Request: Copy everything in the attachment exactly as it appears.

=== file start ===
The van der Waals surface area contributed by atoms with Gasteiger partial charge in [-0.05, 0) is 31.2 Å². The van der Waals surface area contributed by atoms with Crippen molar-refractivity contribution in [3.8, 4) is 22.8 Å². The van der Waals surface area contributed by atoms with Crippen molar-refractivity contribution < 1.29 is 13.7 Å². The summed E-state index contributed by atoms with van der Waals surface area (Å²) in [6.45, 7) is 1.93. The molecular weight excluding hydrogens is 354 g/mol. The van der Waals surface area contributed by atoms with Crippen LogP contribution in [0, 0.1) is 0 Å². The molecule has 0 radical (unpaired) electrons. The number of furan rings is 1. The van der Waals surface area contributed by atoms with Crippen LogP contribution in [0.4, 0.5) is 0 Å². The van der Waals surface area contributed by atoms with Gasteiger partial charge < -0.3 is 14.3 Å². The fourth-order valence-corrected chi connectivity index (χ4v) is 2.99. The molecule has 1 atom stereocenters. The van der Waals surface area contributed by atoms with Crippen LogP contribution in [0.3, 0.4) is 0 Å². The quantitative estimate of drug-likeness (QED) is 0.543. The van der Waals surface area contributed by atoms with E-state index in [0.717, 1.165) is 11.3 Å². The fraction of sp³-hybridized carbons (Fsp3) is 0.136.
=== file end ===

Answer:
The van der Waals surface area contributed by atoms with Gasteiger partial charge in [-0.05, 0) is 31.2 Å². The van der Waals surface area contributed by atoms with Crippen molar-refractivity contribution in [3.8, 4) is 22.8 Å². The van der Waals surface area contributed by atoms with Crippen molar-refractivity contribution < 1.29 is 13.7 Å². The summed E-state index contributed by atoms with van der Waals surface area (Å²) in [6.45, 7) is 1.93. The molecular weight excluding hydrogens is 354 g/mol. The van der Waals surface area contributed by atoms with Crippen LogP contribution in [0, 0.1) is 0 Å². The molecule has 0 radical (unpaired) electrons. The number of furan rings is 1. The van der Waals surface area contributed by atoms with Crippen LogP contribution in [0.4, 0.5) is 0 Å². The van der Waals surface area contributed by atoms with Gasteiger partial charge < -0.3 is 14.3 Å². The fourth-order valence-corrected chi connectivity index (χ4v) is 2.99. The molecule has 1 atom stereocenters. The van der Waals surface area contributed by atoms with Crippen LogP contribution in [0.3, 0.4) is 0 Å². The quantitative estimate of drug-likeness (QED) is 0.543. The van der Waals surface area contributed by atoms with E-state index in [0.717, 1.165) is 11.3 Å². The fraction of sp³-hybridized carbons (Fsp3) is 0.136.